The Government is sending more signals indicating that it is planning for a big cutback to Immigration.
It would appear that the era of large scale immigration is over.
Immigration Minister Kris Faafoi is planning a major immigration policy speech in Wellington on Monday, and some sector groups affected by immigration policy have been invited to come to the capital for that.
But the contradictions within the Government’s policies were clearly evident yesterday. It wants to upskill Kiwis to do the jobs the migrants have been doing and it wants employers to pay more so the jobs are more attractive.
But training workers and raising wages cannot happen overnight.
So how does the country get the jobs were doing done in the meantime?
At the same time there are real human issues facing the migrants who are stuck here because of Covid.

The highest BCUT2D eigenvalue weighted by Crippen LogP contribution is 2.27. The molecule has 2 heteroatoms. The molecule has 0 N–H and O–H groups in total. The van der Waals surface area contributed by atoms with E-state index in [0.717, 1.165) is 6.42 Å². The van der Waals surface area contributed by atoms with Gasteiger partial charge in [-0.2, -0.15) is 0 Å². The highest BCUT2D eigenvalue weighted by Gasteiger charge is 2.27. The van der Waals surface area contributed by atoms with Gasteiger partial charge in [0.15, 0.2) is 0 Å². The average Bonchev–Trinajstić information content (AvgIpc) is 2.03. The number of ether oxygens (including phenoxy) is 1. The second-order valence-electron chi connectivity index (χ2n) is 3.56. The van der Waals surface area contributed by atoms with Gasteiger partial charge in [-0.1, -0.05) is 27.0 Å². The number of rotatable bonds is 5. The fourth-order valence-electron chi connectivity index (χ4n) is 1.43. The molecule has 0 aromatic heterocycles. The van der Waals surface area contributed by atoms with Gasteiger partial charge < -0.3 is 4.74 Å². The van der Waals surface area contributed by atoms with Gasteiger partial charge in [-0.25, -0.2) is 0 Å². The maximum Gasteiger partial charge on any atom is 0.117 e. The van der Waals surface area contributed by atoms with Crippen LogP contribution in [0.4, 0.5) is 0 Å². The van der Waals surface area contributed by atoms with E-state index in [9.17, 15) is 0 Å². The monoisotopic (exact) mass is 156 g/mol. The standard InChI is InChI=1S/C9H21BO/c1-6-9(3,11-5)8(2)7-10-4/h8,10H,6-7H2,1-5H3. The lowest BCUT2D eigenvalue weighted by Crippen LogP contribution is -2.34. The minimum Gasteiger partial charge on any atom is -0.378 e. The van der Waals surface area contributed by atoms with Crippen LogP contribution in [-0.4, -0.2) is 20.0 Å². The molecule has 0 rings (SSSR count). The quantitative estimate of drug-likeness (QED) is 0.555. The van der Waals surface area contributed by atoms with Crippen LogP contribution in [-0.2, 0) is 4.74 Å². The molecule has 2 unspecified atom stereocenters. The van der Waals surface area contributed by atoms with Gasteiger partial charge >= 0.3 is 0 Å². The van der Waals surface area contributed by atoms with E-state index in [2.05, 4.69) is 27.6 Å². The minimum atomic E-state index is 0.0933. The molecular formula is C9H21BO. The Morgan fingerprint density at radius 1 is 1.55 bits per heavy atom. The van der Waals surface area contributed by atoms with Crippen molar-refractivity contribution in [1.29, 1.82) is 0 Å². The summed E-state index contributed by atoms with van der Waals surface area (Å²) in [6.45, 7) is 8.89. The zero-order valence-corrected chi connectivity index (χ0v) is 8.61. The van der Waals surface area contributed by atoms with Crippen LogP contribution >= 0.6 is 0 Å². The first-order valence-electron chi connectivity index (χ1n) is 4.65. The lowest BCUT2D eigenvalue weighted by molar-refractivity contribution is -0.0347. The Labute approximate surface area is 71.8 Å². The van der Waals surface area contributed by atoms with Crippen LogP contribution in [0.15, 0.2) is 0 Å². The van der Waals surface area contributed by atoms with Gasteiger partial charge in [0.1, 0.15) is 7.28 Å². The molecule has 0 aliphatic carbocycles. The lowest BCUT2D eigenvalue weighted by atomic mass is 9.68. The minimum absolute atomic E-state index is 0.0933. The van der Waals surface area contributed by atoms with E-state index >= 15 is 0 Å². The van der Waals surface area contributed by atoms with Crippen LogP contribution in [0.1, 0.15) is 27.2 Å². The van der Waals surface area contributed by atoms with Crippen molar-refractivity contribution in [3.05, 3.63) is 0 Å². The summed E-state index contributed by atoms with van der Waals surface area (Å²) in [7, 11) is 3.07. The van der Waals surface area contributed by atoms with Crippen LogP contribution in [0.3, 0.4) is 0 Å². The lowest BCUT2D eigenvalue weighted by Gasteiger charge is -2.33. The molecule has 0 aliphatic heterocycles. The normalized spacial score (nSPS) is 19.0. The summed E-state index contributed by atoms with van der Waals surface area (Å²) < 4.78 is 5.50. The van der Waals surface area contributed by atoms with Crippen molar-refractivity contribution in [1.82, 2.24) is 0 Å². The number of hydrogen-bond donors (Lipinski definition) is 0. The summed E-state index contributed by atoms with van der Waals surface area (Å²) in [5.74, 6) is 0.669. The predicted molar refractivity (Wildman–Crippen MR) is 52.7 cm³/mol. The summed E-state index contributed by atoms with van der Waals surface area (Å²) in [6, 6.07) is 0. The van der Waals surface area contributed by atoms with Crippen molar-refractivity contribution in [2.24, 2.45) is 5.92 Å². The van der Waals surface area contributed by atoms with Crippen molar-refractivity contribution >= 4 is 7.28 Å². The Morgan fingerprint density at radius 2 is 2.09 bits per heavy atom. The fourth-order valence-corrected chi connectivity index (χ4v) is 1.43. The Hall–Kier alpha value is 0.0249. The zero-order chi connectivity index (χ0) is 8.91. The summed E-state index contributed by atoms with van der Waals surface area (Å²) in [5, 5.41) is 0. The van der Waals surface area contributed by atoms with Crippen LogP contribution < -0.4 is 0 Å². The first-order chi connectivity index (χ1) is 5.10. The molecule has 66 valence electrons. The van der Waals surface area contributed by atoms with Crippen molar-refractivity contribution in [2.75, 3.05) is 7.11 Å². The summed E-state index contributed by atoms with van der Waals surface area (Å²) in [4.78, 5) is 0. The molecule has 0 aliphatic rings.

the Government faced a protest at Parliament organised by the Federation of Aotearoa Migrants claiming their right to stay in New Zealand and also for separated family members to join them.
Meanwhile, in Parliament, a Select Committee was hearing from officials that it was the goal of the Government to replace many migrant workers with New Zealanders.
The officials said that the number of Managed Isolation and Quarantine spaces released on Monday for Recognised Seasonal Employer (RSE) workers would not be enough to meet the harvesting needs of the horticultural industry.
The dairy industry, meanwhile, is only three weeks away from the official start of its next season and has an unprecedented number of job vacancies. It was allocated no MIQ places on Monday.
POLITIK also understands there is a massive backlog of temporary visa applications in the Immigration New Zealand pipeline, possibly in the tens of thousands, and it would seem likely that these will face a savage pruning by Immigration to comply with the Government’s demand that New Zealanders get the jobs.
The Prime Minister set out the broad goals of the immigration policy in a speech to Business New Zealand yesterday.